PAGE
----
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You Should Be Reading Michelle Tea

A while back, someone asked me to make a list of LGBT lit. "I...pretty much only read the "L" part of that," I answered. So it was amended to a list of lesbian lit. Regardless of whether or not you're gay, it's important to read its literature, the same way it's important to read other nations' or races' literatures. "Omg! Debatable comparison!" you say.

NAY. Because what they all have in common is a different experience and point of view. If a person is anything other than what YOU are, they have a different point of view. Your family has a different point of view than you, so imagine how a person who is STILL being called an abomination (but now only by select idiots) must see the world.

don't tell me that doesn't mean something

When making this list, I did research, because I haven't actually read most of the canon lesbian lit. And I kept seeing Valencia by Michelle Tea. So the next time I went to the library, I picked it up off the shelf. It starts with a girl drinking at a bar, trying to impress a girl she wants to have sex with. It struck me as seedy and potentially trashy and totally not my world, and I almost put it back, but I found that I really, really loved the writing, so I ended up checking it out. And completely loving it.

After Valencia, I decided to read all of Michelle Tea's books, so here's Rose of No Man's Land. It concerns a 14-year-old girl with a poor, mostly uncaring family, and almost all of the book takes place in one day -- like Star Wars. But UNlike Star Wars, it deals with what I'm going to term a stream of consciousness set of events, where instead of anything making sense, the main character (Trisha) and her new friend Rose (like the title!) wander from place to place and it's poetic and awesome and I really do love Tea's writing.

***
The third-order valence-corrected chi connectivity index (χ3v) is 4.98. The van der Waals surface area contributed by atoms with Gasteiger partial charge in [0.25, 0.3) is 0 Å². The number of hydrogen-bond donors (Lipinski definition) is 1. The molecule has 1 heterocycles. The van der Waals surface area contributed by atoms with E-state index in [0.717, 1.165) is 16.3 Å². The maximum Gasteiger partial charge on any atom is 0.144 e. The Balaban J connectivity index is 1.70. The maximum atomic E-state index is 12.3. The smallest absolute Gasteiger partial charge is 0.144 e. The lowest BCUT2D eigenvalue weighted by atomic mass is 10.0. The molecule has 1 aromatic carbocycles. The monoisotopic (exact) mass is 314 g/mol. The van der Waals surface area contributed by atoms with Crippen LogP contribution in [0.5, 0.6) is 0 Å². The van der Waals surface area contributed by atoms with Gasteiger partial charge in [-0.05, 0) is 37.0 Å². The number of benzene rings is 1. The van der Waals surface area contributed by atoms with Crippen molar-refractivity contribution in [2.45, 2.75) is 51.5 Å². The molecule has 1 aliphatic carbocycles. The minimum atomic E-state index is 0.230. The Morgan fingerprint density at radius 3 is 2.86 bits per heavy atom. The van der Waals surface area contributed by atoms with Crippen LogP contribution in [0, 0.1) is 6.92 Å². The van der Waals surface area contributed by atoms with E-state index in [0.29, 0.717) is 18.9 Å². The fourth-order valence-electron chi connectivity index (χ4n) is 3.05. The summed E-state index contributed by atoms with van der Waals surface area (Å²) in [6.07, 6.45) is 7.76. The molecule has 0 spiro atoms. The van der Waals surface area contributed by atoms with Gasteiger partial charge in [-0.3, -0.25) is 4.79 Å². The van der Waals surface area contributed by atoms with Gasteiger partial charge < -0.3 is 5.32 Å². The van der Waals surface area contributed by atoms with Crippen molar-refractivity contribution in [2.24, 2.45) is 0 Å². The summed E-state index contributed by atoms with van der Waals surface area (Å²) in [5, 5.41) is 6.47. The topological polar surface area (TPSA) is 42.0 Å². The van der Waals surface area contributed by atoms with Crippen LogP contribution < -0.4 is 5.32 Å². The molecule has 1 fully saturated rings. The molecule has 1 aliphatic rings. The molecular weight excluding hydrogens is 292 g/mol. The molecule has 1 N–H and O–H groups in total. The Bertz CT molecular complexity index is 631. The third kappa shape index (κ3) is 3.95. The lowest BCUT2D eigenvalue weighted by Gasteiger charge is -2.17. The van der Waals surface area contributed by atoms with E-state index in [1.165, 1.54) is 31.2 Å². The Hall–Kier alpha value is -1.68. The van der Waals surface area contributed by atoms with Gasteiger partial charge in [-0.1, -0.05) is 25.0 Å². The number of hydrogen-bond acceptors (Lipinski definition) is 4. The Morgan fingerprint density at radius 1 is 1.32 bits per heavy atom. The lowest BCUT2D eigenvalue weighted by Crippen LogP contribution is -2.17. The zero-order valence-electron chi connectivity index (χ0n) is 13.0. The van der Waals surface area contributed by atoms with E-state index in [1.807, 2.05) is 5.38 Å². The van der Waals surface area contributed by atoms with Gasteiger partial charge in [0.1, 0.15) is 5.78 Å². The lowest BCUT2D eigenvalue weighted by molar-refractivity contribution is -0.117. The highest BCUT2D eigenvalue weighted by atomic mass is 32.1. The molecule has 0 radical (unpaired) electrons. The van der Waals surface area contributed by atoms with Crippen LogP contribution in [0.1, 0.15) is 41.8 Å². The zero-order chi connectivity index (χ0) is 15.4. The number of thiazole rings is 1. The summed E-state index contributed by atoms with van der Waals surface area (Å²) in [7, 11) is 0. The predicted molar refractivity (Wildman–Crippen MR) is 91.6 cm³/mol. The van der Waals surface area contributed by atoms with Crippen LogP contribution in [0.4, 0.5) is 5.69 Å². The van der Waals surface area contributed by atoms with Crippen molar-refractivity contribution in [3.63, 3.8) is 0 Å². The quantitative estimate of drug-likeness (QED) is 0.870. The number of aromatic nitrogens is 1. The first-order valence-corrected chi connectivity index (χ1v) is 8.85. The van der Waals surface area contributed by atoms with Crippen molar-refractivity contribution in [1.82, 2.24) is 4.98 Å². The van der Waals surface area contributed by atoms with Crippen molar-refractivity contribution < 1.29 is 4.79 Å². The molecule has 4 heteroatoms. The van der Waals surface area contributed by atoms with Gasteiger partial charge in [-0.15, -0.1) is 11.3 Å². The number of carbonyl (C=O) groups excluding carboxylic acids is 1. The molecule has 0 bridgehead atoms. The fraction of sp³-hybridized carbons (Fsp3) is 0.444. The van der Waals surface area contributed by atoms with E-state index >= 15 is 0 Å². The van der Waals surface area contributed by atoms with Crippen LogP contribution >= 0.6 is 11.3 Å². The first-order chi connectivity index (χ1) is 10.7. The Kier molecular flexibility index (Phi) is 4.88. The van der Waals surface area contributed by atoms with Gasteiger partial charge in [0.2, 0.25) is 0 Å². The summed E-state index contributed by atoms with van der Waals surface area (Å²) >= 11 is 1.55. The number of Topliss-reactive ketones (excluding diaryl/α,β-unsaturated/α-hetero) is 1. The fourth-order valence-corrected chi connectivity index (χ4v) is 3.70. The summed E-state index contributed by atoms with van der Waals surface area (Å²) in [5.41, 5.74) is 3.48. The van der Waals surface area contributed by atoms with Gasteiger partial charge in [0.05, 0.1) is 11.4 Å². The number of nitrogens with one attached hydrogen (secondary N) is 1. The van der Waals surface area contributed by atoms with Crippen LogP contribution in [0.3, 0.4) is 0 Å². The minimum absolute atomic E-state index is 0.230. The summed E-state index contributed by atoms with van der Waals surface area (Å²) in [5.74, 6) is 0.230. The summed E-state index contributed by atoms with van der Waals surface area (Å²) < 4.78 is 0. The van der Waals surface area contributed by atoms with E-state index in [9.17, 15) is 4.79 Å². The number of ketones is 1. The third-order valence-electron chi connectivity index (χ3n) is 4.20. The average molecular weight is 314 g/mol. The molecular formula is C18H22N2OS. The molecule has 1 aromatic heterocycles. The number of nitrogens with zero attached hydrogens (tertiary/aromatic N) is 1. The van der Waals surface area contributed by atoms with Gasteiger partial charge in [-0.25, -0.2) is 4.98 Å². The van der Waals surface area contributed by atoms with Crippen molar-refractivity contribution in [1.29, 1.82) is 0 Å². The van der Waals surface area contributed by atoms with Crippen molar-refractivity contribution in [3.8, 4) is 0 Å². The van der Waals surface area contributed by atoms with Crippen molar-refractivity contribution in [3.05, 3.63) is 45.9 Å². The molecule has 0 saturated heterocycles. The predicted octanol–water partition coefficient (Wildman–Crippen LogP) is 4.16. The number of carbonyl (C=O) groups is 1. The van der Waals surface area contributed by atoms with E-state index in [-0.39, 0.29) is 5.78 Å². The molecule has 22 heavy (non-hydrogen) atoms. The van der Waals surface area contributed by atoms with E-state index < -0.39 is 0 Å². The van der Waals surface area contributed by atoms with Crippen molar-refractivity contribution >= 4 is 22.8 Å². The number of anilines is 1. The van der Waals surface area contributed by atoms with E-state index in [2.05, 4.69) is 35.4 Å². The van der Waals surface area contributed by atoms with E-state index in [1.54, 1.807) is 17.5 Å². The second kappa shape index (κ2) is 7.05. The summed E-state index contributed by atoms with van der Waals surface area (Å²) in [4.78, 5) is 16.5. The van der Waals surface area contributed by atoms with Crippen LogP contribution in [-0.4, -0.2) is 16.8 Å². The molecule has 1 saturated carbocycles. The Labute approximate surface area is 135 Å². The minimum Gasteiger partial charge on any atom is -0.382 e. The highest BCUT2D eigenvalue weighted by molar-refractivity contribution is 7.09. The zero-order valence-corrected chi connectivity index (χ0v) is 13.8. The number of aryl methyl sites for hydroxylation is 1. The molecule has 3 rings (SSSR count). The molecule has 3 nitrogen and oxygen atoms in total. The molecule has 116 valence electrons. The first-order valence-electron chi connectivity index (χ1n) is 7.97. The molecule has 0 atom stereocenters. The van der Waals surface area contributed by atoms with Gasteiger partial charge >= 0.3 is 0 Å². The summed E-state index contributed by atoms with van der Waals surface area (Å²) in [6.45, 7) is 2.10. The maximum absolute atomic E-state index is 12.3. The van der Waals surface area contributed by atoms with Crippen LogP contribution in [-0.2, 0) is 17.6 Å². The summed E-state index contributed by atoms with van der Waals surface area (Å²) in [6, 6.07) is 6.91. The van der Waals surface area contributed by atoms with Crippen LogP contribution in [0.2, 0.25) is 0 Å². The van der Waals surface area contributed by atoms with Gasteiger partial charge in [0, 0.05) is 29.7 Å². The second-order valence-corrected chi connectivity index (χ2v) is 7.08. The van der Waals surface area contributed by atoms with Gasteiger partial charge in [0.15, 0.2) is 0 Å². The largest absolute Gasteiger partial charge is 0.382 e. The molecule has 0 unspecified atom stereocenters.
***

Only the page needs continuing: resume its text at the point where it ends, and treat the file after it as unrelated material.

We looked up at the wide bowl of night, squinting for stars, but you can't see any above Route 1. We'd traded stars for the tall neon sculptures that advertise the restaurants. I say who cares. It's not like we can make the stars extinct. The stars are the last bit of nature we can't fuck up; we only fuck it up for ourselves, stacking lights on top of lights 'til we blot out the sky.

Even smaller scenes, like when Trisha's eating at a place called Clown in the Box:
I picked at the vegetable nuggets. I lifted a blobular crusty one from the paper boat and blew and blew until the oil shining on the stiff batter didn't look scalding. I popped it into my mouth and sucked in air to cool it off. 
Her writing's evocative and holds your attention and she needs to be read more. She's one of the few authors whose style itself -- as opposed to a particular plot choice -- makes me want to read all her books. I don't really care what the topic is -- I know I'm going to like it regardless. I guess Rose of No Man's Land could be classified as YA because it deals with a 14-year-old, but it doesn't feel like YA.  It's just really good. She has an actual YA book out now about mermaids. MERMAIDS ARE SO HOT RIGHT NOW.



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